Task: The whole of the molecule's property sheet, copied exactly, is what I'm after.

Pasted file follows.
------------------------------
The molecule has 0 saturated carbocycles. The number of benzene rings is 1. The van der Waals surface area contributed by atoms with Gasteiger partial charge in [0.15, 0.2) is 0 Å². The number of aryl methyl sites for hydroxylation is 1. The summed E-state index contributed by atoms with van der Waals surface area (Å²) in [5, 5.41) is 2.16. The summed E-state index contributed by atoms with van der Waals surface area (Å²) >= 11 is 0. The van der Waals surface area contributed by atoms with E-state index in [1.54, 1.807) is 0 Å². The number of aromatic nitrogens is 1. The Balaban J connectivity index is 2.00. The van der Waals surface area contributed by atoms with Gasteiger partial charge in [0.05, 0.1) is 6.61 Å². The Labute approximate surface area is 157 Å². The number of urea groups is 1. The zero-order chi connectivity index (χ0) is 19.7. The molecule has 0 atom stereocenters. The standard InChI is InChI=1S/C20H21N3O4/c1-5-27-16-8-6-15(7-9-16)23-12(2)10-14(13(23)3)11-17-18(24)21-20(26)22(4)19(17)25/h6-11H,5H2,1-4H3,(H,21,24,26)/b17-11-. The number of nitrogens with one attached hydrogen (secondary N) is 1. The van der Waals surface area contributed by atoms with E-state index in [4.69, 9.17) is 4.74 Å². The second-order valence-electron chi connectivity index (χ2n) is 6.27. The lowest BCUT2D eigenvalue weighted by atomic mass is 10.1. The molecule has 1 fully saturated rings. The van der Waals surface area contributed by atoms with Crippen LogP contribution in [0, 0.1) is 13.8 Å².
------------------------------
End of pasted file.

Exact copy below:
The molecule has 0 saturated carbocycles. The number of benzene rings is 1. The van der Waals surface area contributed by atoms with Gasteiger partial charge in [0.15, 0.2) is 0 Å². The number of aryl methyl sites for hydroxylation is 1. The summed E-state index contributed by atoms with van der Waals surface area (Å²) in [5, 5.41) is 2.16. The summed E-state index contributed by atoms with van der Waals surface area (Å²) >= 11 is 0. The van der Waals surface area contributed by atoms with E-state index in [1.54, 1.807) is 0 Å². The number of aromatic nitrogens is 1. The Balaban J connectivity index is 2.00. The van der Waals surface area contributed by atoms with Gasteiger partial charge in [0.05, 0.1) is 6.61 Å². The Labute approximate surface area is 157 Å². The number of urea groups is 1. The zero-order chi connectivity index (χ0) is 19.7. The molecule has 0 atom stereocenters. The standard InChI is InChI=1S/C20H21N3O4/c1-5-27-16-8-6-15(7-9-16)23-12(2)10-14(13(23)3)11-17-18(24)21-20(26)22(4)19(17)25/h6-11H,5H2,1-4H3,(H,21,24,26)/b17-11-. The number of nitrogens with one attached hydrogen (secondary N) is 1. The van der Waals surface area contributed by atoms with E-state index in [4.69, 9.17) is 4.74 Å². The second-order valence-electron chi connectivity index (χ2n) is 6.27. The lowest BCUT2D eigenvalue weighted by atomic mass is 10.1. The molecule has 1 fully saturated rings. The van der Waals surface area contributed by atoms with Crippen LogP contribution in [0, 0.1) is 13.8 Å².